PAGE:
Andris Nelsons leads the BSO in Haydn’s 100th Symphony, and electrifying soloist Yuja Wang takes the stage at Symphony Hall for not one, but both of Shostakovich’s piano concertos.
Andris Nelsons, conductor
Yuja Wang, piano
Thomas Rolfs, trumpet
Julia ADOLPHE Makeshift Castle
Dmitri SHOSTAKOVICH Piano Concerto No. 1
SHOSTAKOVICH Piano Concerto No. 2
Joseph HAYDN Symphony No. 100, “Military”
To hear a preview of Shostakovich’s piano concertos with Yuja Wang, click on the player above, and read the transcript below:
Brian McCreath I’m Brian McCreath at Symphony Hall with Yuja Wang, who has returned to the Boston Symphony with Shostakovich, both piano concertos this time, unlike last time when you did one of them, I think. So, welcome back and thanks for taking a little time to talk with me.
Yuja Wang Of course. My pleasure.
Brian McCreath So, I’m interested in where these pieces fit into your musical life. Like, are these pieces you’ve lived with for a really long time, or are they more recent additions to your repertoire?
Yuja Wang The Number One, definitely for a very long time. I played it with [the late Latvian conductor] Mariss Jansons, in the Concertgebouw. That was first time I played it. And I remember being like, you know, the language is not Prokofiev or Rachmaninoff for me, or even Scriabin. It’s, Shostakovich, for me, is very mystified, actually. And not until I saw his own video of himself [Shostakovich] playing this concerto, which is like crazy, amazing, actually, crazy fast [laughs]. And just like, “What? I didn’t hear any of the key changes.” Yeah, himself as being an amazing pianist. And it kind of made me understand this crazy, obsessive, like, just bang-your-head crazy. And the Number Two was recommended by MTT [conductor Michael Tilson Thomas] and I remember play / conducting with Mahler Chamber [Orchestra]. And also for the re-opening of Carnegie Hall, I chose this one rather than the Rachmaninoff [Piano Concerto No.] Two because it’s just so lighthearted and so intimate, because he wrote it for his son that he really adores. And so that’s a side of Shostakovich that’s just really Russian and familial.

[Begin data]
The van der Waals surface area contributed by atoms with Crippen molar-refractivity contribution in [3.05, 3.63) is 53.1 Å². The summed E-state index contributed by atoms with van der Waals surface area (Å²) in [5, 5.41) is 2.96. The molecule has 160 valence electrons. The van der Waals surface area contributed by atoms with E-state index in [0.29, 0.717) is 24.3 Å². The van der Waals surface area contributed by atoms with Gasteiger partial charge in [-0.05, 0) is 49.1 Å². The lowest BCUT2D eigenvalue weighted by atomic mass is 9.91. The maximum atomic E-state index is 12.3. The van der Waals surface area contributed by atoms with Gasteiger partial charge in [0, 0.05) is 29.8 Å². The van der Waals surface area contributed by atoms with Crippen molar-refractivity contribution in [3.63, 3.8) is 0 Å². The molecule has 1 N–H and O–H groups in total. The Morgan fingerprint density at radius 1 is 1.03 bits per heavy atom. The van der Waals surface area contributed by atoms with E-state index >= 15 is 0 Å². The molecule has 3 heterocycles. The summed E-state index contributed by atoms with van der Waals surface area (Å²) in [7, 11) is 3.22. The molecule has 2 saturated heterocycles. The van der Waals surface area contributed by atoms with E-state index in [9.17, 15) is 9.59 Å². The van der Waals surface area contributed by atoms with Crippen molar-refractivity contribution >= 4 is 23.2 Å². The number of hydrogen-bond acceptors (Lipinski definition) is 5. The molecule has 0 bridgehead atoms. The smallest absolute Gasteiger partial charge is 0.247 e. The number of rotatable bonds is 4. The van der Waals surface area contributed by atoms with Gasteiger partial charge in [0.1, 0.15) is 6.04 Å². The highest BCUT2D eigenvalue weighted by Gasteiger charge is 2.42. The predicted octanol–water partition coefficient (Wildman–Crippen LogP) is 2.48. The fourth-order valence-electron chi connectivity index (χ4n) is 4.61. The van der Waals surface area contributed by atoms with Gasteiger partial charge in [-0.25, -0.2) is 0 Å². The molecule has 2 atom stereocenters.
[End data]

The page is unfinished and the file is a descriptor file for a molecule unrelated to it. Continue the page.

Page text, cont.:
Brian McCreath You’ve already said some things that I was going to ask you about anyway. But just to follow up on how you hear this music, you mention “crazy.” And so, when you play this, how are you taking that idea and channeling it into the keyboard? I mean, is it sort of like with the percussiveness of how you play, or the speed? How do these things come out in the music?
Yuja Wang Well, every time I take it up, it feels like there’s another layer of dark humor to come out. I mean, there’s an oppressive side. Everyone knows the political part. But I think, as a pianist, I mean, there’s so much making fun of Beethoven, of Bach, of almost everything we know. And then the the dialog between… I mean, it’s supposed to start with C major and then the trumpet comes in in a D-flat. And then you’re like, “Oh, okay!” And then I play D-flat major, like the first three measures is already like so much, so much messing around. And then there’s kind of a parody of the Appassionata Sonata of Beethoven. And there’s the “Rage Over a Lost Penny” in the last movement cadenza, we all hear that. And he actually makes the fugue out of that. So it’s just like he is, I don’t know, I guess all this conservatory practicing and stuff, he just wanted to kind of overthrow, overturn that system almost.
Brian McCreath And you mentioned that you watched this video of Shostakovich himself playing it.
Yuja Wang Right.
Brian McCreath And so what what did that do for you? Does that feel like more of a burden or did it help you to understand some things about the piece and how to play it or lead you to new directions with it?
Yuja Wang Well, I started with Mariss Jansons where everything is very Russian, you know, like, in a way very heavy, and there’s lots of depth to it. And then the specific part was the cadenza of the last minute of the First Concerto. I was so sure it was speeded up because it was just so fast. It was like watching a Chaplin movie, you know? [laughs] And then I heard he, you know, he gets nervous and he played faster. And then, yeah, it’s just there’s that personal part when you see it, it’s like, “Oh, he’s probably at his peace.” There’s nothing serious about it. Everything is like a parody of something else. I mean, unlike the Second Concerto, where everything is really sincere and from the heart. I mean, that was, I first heard it with Fantasia.
Brian McCreath The Disney movie.